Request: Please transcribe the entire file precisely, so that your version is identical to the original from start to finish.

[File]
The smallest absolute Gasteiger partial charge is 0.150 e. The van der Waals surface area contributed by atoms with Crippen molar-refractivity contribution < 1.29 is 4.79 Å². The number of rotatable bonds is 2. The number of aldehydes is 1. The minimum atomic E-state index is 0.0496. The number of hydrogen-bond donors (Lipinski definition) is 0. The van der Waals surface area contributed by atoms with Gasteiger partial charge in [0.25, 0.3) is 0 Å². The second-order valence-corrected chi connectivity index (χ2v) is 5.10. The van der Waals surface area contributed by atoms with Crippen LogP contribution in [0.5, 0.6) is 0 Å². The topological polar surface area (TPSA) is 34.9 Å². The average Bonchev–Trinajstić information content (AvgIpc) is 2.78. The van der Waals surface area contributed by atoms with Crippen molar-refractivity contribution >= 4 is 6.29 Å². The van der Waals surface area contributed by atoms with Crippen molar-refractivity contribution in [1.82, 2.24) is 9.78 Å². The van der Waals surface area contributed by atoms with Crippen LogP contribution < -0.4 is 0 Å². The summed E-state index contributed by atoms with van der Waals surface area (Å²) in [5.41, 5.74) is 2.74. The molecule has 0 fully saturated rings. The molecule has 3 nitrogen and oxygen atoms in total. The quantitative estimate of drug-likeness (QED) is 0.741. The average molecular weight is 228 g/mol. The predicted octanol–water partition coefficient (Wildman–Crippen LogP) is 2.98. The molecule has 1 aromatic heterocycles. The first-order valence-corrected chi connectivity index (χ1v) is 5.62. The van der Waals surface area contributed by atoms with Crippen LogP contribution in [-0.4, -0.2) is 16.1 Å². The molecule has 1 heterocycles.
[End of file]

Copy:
The smallest absolute Gasteiger partial charge is 0.150 e. The van der Waals surface area contributed by atoms with Crippen molar-refractivity contribution < 1.29 is 4.79 Å². The number of rotatable bonds is 2. The number of aldehydes is 1. The minimum atomic E-state index is 0.0496. The number of hydrogen-bond donors (Lipinski definition) is 0. The van der Waals surface area contributed by atoms with Gasteiger partial charge in [0.25, 0.3) is 0 Å². The second-order valence-corrected chi connectivity index (χ2v) is 5.10. The van der Waals surface area contributed by atoms with Crippen LogP contribution in [0.5, 0.6) is 0 Å². The topological polar surface area (TPSA) is 34.9 Å². The average Bonchev–Trinajstić information content (AvgIpc) is 2.78. The van der Waals surface area contributed by atoms with Crippen molar-refractivity contribution >= 4 is 6.29 Å². The van der Waals surface area contributed by atoms with Crippen molar-refractivity contribution in [1.82, 2.24) is 9.78 Å². The van der Waals surface area contributed by atoms with Crippen LogP contribution < -0.4 is 0 Å². The summed E-state index contributed by atoms with van der Waals surface area (Å²) in [5.41, 5.74) is 2.74. The molecule has 0 fully saturated rings. The molecule has 3 nitrogen and oxygen atoms in total. The quantitative estimate of drug-likeness (QED) is 0.741. The average molecular weight is 228 g/mol. The predicted octanol–water partition coefficient (Wildman–Crippen LogP) is 2.98. The molecule has 1 aromatic heterocycles. The first-order valence-corrected chi connectivity index (χ1v) is 5.62. The van der Waals surface area contributed by atoms with Crippen LogP contribution in [-0.4, -0.2) is 16.1 Å². The molecule has 1 heterocycles.